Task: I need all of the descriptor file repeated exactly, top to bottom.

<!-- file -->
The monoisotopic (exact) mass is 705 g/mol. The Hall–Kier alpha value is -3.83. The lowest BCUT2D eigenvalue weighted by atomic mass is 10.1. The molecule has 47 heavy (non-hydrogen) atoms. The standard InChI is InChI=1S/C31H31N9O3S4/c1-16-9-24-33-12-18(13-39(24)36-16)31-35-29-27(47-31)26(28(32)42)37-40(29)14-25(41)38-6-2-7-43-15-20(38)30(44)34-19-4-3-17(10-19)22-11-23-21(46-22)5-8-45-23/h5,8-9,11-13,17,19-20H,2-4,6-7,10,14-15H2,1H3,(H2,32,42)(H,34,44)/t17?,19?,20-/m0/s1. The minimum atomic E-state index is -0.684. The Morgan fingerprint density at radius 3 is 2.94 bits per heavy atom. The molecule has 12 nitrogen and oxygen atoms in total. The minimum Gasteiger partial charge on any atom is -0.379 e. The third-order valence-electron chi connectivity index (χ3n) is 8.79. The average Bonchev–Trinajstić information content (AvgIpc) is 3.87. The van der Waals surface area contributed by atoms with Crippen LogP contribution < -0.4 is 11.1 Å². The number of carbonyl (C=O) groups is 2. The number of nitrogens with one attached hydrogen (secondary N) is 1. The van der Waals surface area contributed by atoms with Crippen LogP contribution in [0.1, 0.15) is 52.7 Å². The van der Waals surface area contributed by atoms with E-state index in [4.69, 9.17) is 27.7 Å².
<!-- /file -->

The monoisotopic (exact) mass is 705 g/mol. The Hall–Kier alpha value is -3.83. The lowest BCUT2D eigenvalue weighted by atomic mass is 10.1. The molecule has 47 heavy (non-hydrogen) atoms. The standard InChI is InChI=1S/C31H31N9O3S4/c1-16-9-24-33-12-18(13-39(24)36-16)31-35-29-27(47-31)26(28(32)42)37-40(29)14-25(41)38-6-2-7-43-15-20(38)30(44)34-19-4-3-17(10-19)22-11-23-21(46-22)5-8-45-23/h5,8-9,11-13,17,19-20H,2-4,6-7,10,14-15H2,1H3,(H2,32,42)(H,34,44)/t17?,19?,20-/m0/s1. The minimum atomic E-state index is -0.684. The Morgan fingerprint density at radius 3 is 2.94 bits per heavy atom. The molecule has 12 nitrogen and oxygen atoms in total. The minimum Gasteiger partial charge on any atom is -0.379 e. The third-order valence-electron chi connectivity index (χ3n) is 8.79. The average Bonchev–Trinajstić information content (AvgIpc) is 3.87. The van der Waals surface area contributed by atoms with Crippen LogP contribution < -0.4 is 11.1 Å². The number of carbonyl (C=O) groups is 2. The number of nitrogens with one attached hydrogen (secondary N) is 1. The van der Waals surface area contributed by atoms with Crippen LogP contribution in [0.1, 0.15) is 52.7 Å². The van der Waals surface area contributed by atoms with E-state index in [4.69, 9.17) is 27.7 Å².